What are Raila's plans for 2016?
01 January 2016, 11:12
Nairobi - CORD leader Raila Odinga has a number of plans for 2016. What are they?
My plans for 2016
The year 2016 presents us with the best chance to face our challenges as one people—the people of Kenya. This is because the challenges have never been clearer to a majority of our people.
Insecurity, runaway corruption, a wanting electoral infrastructure, wobbly economy whose growth is seen in the stock market and corporate profits but not in the lives of our people and safeguarding the constitution are some of the most immediate challenges we will have to address.
There is good news in the growing number of Kenyans who believe the country is heading in the wrong direction. It means we have no option but to change course in 2016.
Last week, the National Treasury paid KES 9.1 billion as the third interest installment for the Eurobond. Yet the National Government remains unable to explain the whereabouts of KES 140 billion from this loan. The National Government is equally unable to point any infrastructure project funded through Euro Bond loan.
On 1st December 2015, the Director of Public Prosecutions Mr Keriako Tobiko directed the Ethics and Anti-Corruption Commission to investigate all government agencies said to have received the money and file a report to his office within ten (10) days.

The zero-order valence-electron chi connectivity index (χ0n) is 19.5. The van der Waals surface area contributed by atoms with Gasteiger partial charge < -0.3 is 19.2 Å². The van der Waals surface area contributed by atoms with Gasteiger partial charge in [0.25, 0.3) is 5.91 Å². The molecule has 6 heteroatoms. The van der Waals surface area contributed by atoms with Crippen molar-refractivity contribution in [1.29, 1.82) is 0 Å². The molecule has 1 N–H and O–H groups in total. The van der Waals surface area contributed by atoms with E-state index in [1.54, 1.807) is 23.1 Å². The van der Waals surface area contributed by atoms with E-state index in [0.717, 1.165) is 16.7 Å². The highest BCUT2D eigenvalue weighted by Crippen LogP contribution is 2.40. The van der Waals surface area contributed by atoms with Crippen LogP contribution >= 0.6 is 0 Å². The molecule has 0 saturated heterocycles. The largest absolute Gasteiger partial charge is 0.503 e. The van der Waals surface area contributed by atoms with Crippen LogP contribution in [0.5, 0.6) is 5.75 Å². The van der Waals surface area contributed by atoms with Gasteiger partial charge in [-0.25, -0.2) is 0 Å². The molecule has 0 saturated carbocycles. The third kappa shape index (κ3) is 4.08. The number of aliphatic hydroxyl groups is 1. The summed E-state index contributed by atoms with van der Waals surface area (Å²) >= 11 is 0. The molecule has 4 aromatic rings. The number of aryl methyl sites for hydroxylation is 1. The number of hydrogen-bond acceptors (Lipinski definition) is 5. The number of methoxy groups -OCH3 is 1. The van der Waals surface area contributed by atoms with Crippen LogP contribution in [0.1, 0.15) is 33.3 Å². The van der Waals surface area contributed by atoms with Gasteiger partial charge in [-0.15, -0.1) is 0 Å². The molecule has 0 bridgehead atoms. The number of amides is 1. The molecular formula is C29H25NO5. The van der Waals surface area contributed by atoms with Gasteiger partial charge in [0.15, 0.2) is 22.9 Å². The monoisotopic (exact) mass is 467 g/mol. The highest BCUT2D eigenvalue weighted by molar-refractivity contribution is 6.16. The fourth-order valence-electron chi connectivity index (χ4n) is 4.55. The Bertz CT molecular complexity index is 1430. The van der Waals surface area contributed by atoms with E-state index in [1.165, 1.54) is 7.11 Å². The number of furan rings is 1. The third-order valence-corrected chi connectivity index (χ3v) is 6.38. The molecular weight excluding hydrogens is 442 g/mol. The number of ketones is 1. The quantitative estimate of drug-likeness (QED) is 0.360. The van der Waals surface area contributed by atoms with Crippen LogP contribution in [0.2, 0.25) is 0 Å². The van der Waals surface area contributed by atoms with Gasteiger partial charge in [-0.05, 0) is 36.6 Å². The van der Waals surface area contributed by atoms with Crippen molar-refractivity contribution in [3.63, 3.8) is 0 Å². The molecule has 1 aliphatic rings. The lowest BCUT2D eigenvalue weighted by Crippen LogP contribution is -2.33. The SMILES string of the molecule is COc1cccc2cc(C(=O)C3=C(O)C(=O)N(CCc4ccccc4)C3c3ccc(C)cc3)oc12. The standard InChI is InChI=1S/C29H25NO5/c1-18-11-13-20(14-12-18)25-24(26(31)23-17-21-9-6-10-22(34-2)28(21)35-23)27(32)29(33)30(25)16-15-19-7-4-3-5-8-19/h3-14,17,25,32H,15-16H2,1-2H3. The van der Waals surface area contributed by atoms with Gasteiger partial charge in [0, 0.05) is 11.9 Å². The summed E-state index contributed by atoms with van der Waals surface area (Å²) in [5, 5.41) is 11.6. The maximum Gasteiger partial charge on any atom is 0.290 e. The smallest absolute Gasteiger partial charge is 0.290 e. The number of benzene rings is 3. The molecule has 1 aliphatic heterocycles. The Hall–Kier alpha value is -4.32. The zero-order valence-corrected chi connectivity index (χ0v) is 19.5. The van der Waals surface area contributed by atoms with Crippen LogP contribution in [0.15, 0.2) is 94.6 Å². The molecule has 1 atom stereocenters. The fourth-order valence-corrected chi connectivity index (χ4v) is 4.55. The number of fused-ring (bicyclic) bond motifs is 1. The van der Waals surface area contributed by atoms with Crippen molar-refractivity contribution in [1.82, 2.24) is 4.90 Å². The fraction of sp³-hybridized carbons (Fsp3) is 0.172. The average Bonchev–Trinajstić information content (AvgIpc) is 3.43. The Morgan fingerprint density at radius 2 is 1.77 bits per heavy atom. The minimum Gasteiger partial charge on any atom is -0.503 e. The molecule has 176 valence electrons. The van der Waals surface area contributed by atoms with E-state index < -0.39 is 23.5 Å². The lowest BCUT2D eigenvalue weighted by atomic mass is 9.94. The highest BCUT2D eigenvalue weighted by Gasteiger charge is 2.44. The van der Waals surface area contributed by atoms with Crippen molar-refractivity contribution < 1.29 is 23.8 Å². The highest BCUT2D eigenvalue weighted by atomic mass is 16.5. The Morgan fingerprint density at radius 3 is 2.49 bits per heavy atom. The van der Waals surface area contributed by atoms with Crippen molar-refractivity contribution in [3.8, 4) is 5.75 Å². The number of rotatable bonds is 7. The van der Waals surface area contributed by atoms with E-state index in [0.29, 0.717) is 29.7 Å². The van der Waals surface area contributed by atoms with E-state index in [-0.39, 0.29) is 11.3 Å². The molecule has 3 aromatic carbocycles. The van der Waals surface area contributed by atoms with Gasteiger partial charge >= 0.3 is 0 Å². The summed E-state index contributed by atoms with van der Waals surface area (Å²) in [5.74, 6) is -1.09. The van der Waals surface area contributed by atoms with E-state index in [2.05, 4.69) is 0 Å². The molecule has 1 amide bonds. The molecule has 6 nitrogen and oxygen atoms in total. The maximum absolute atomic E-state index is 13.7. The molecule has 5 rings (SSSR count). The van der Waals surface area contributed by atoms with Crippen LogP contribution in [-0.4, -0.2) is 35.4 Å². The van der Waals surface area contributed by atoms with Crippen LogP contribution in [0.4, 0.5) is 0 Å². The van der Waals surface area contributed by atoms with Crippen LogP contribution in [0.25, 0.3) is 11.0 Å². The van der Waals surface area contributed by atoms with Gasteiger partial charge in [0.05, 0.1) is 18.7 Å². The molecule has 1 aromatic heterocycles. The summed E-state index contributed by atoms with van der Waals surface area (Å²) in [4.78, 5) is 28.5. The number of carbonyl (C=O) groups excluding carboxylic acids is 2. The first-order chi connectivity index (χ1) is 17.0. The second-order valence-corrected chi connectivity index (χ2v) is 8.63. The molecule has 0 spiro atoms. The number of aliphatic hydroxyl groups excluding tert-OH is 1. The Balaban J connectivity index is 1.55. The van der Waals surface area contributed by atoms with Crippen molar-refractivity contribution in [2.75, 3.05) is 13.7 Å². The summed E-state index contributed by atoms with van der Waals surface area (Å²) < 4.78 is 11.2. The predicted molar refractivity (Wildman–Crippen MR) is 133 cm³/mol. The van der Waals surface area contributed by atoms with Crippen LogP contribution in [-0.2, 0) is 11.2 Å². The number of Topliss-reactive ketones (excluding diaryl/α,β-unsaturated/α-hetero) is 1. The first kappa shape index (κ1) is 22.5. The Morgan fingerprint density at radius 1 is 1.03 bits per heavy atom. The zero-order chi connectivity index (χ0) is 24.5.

Thirty days later, there is no report and Eurobond business goes on as usual. The payment of interest on the KES 75 billion component of the loan continues at a minimum of Ksh6 billion every six months all the way to 2024. The payment on the KES 200 billion component of the loan runs till 2019. By the time we are done with this loan, we will have paid a minimum of Ksh 110 billion on interest alone.
Can we afford this when we have nothing to show for the loan? What are we paying for? What became of the investigations the DPP ordered? How opaque, irresponsive and unaccountable can a government be? The KES 140 billion lost out of Eurobond money is enough to build Thika Super highway all the way to Mombasa. The KES 791 million lost in NYS fraud would pay for fours years Bachelor of Commerce course for 6,389 or two-year Master of Arts in Economics for 3,000 students at the university of Nairobi.